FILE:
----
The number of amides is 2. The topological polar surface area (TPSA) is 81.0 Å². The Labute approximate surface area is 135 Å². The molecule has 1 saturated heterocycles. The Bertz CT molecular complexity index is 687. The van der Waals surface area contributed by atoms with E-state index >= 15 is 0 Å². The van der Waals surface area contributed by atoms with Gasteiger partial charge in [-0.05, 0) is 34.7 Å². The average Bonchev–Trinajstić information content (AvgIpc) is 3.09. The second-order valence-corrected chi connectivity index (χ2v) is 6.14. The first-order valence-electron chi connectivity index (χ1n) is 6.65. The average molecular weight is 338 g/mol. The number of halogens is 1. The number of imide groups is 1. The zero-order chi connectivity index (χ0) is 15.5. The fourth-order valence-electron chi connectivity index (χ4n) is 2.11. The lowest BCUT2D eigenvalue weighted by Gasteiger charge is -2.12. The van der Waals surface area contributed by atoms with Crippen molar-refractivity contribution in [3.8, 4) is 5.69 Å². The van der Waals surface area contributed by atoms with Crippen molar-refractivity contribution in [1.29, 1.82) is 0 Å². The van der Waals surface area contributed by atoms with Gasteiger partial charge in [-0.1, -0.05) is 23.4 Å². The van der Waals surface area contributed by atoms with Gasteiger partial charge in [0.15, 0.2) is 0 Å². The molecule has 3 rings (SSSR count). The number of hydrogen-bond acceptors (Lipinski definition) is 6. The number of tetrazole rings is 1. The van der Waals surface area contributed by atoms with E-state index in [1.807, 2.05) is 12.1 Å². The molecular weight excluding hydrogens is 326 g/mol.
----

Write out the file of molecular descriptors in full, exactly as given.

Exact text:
The number of amides is 2. The topological polar surface area (TPSA) is 81.0 Å². The Labute approximate surface area is 135 Å². The molecule has 1 saturated heterocycles. The Bertz CT molecular complexity index is 687. The van der Waals surface area contributed by atoms with E-state index >= 15 is 0 Å². The van der Waals surface area contributed by atoms with Gasteiger partial charge in [-0.05, 0) is 34.7 Å². The average Bonchev–Trinajstić information content (AvgIpc) is 3.09. The second-order valence-corrected chi connectivity index (χ2v) is 6.14. The first-order valence-electron chi connectivity index (χ1n) is 6.65. The average molecular weight is 338 g/mol. The number of halogens is 1. The number of imide groups is 1. The zero-order chi connectivity index (χ0) is 15.5. The fourth-order valence-electron chi connectivity index (χ4n) is 2.11. The lowest BCUT2D eigenvalue weighted by Gasteiger charge is -2.12. The van der Waals surface area contributed by atoms with Crippen molar-refractivity contribution in [3.8, 4) is 5.69 Å². The van der Waals surface area contributed by atoms with Crippen molar-refractivity contribution in [1.29, 1.82) is 0 Å². The van der Waals surface area contributed by atoms with Gasteiger partial charge in [-0.1, -0.05) is 23.4 Å². The van der Waals surface area contributed by atoms with Gasteiger partial charge in [0.15, 0.2) is 0 Å². The molecule has 3 rings (SSSR count). The number of hydrogen-bond acceptors (Lipinski definition) is 6. The number of tetrazole rings is 1. The van der Waals surface area contributed by atoms with E-state index in [1.807, 2.05) is 12.1 Å². The molecular weight excluding hydrogens is 326 g/mol.